The shale natural gas industry is “under siege” by some critics and without the public’s support, access to the massive reserves also could be diminished, an industry executive said Wednesday.

Business, academic and industry experts came together on Wednesday at GasMart 2011 in Chicago to discuss whether natural gas will become the bridge fuel to a more secure energy future.

Alcoa Inc.’s Dave Ciarlone, who manages Global Energy Services for the leading aluminum producer, moderated a diverse panel on the opening day. Sharing the panel were CenterPoint Energy Services’ Dick Snyder, division vice president of Business Development; Schlumberger’s Jeff Spath, vice president of industry affairs; Terry Engelder, professor of geosciences at Pennsylvania State University; and Financial Dynamics’ Chris Tucker, a senior vice president.

John Hanger, the former secretary of the Pennsylvania Department of Environmental Protection (DEP), today is special counsel for Eckert Seamans. He also shared the panel, telling the audience that the gas industry needed to “protect the brand identity” that gas is a cleaner fuel and important for a sustainable future.

“There has to be truth behind the brand,” Hanger said. “It is under siege to say the very least.”

Hanger helmed DEP as the Marcellus Shale began to emerge as one of the greatest of the big shale plays. He helped to steer through more stringent drilling regulations, with industry support. And he continues to believe that developing shale gas means a lot to Pennsylvania’s future and to the country. But the industry faces hurdles, he said.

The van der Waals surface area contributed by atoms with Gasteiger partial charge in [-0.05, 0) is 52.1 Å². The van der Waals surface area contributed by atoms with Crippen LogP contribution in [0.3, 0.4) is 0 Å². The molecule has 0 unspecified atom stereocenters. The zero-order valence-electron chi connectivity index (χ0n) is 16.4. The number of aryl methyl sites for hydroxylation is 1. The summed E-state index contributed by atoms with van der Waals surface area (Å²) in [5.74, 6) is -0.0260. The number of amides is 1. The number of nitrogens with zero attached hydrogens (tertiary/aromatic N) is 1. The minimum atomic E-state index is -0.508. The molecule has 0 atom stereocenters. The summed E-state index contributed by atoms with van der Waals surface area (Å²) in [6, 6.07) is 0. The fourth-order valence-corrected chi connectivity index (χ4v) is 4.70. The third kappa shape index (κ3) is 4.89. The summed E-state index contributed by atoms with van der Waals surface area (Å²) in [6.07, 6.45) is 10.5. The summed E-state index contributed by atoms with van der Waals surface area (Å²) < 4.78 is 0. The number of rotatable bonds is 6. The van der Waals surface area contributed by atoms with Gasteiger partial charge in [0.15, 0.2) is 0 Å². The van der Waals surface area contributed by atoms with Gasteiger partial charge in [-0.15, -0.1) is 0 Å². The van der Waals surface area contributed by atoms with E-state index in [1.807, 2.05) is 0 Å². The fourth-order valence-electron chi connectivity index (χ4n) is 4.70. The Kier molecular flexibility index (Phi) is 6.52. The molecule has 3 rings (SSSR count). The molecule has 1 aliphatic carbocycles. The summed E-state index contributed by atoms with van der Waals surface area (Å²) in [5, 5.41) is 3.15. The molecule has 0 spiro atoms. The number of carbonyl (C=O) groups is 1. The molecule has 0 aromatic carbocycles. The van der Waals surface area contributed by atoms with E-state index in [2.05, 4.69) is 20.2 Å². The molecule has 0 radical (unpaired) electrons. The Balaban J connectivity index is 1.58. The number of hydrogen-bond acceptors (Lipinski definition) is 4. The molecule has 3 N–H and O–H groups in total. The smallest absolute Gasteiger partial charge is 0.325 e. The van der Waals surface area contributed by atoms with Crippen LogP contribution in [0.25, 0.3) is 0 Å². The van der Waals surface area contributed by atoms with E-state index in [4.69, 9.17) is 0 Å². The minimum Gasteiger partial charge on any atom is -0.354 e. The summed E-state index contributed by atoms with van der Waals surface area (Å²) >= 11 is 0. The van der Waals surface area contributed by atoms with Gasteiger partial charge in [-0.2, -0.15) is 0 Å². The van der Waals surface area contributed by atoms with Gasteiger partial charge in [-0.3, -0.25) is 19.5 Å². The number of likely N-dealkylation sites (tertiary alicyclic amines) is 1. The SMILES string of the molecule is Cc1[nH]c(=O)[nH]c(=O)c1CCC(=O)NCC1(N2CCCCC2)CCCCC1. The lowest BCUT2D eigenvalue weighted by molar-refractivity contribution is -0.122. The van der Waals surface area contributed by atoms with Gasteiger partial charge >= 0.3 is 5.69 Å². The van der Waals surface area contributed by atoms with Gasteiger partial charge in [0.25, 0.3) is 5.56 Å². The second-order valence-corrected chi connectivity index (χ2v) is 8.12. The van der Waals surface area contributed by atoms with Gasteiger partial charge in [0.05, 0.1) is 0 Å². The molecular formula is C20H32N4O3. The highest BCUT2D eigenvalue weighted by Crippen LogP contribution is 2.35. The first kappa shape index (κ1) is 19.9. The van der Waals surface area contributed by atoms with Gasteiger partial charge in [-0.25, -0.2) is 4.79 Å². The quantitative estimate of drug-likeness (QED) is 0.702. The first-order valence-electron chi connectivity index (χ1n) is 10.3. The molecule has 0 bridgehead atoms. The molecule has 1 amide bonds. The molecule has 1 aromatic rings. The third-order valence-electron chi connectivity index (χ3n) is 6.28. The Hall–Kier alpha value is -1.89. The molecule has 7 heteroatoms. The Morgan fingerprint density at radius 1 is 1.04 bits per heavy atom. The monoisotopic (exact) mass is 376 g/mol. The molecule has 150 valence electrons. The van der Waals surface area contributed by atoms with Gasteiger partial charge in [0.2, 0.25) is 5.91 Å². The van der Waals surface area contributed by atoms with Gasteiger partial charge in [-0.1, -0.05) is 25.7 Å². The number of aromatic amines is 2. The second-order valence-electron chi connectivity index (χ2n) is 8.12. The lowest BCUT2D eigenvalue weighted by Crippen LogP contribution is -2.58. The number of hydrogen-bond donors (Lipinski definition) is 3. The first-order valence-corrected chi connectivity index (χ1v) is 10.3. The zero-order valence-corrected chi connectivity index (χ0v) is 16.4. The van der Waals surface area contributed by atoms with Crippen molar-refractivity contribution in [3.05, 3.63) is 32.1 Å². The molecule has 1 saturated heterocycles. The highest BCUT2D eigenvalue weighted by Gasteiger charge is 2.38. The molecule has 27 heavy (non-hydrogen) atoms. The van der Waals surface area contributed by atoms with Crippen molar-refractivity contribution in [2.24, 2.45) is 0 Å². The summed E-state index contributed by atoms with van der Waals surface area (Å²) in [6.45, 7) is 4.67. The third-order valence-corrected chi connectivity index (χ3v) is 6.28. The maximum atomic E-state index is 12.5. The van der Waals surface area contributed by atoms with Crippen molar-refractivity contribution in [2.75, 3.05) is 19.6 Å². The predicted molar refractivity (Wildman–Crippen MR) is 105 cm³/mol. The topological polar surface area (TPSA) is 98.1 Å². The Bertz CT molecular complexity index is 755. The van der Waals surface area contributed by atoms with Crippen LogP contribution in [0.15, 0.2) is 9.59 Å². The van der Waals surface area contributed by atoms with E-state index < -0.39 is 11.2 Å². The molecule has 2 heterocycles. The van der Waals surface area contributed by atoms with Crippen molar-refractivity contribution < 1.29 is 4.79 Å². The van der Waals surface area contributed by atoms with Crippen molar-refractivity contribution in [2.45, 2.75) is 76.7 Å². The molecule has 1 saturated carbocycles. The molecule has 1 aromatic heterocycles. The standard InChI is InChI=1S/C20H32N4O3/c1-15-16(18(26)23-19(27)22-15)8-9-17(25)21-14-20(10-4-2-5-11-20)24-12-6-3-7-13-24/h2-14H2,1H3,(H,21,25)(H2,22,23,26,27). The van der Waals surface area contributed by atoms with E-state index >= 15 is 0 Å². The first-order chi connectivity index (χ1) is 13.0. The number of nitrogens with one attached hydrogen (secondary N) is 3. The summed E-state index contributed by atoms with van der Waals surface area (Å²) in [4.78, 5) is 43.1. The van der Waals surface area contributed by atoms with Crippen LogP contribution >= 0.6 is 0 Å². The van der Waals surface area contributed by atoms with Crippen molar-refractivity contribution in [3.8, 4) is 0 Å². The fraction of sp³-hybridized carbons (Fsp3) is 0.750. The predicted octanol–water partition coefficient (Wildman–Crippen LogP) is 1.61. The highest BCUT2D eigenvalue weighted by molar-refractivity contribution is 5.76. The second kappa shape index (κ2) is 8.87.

The impact on water from drilling wastewater on streams, private water wells and withdrawals “is the No. 1 issue whether it’s real or not,” Hanger said. “When there are operational problems and accidents, the media is all over it…

“I’ve told people time and time again that drilling is an industrial process. Even when it is done excellently, it’s not perfect.”

In the Marcellus Shale the public is particularly concerned about truck traffic and its impacts, said Hanger. The public also strongly favors taxing gas producers for production in the massive shale, with roughly 70% in support, he said.

In addition, properly enforcing regulations — with industry’s support — “is critical to maintaining public support.” The Pennsylvania DEP issued 1,200 violations during 2010. Because the “credibility of regulations and regulators is greatly under siege…I think it’s absolutely vital that regulators are independent of all involved…not be a friend or foe to anybody…”

Another concern about Marcellus drillers: gas migration, which is “a real issue…that can be managed by preventing conditions and the circumstances leading to the migration,” said Hanger.

For many, there is “no clear benefit for public health in the minds of the public from gas production.” The coal industry has managed to convince some that coal is “cleaner” than natural gas but “90% of the toxic pollution from power plants is from coal-fired power plants. Natural gas is the solution, not part of the problem,” said Hanger.

“I clearly remember how a promising energy technology, the nuclear industry, lost the confidence of the public and billions of dollars that had been invested were abandoned,” Ciarlone said. “It’s been 30 years since Three Mile Island, and nuclear is just gaining traction again…

“I’m more concerned, with each adverse study about shale and public reaction…there’s just too many times and then you become sort of tone deaf. It’s self defeating…Without significant changes, shale gas, like nuclear power, could be more remembered for promises made than hopes realized.”

The panel was asked whether it had been a mistake for shale operators to not disclose the chemicals used in hydraulic fracturing sooner than they did.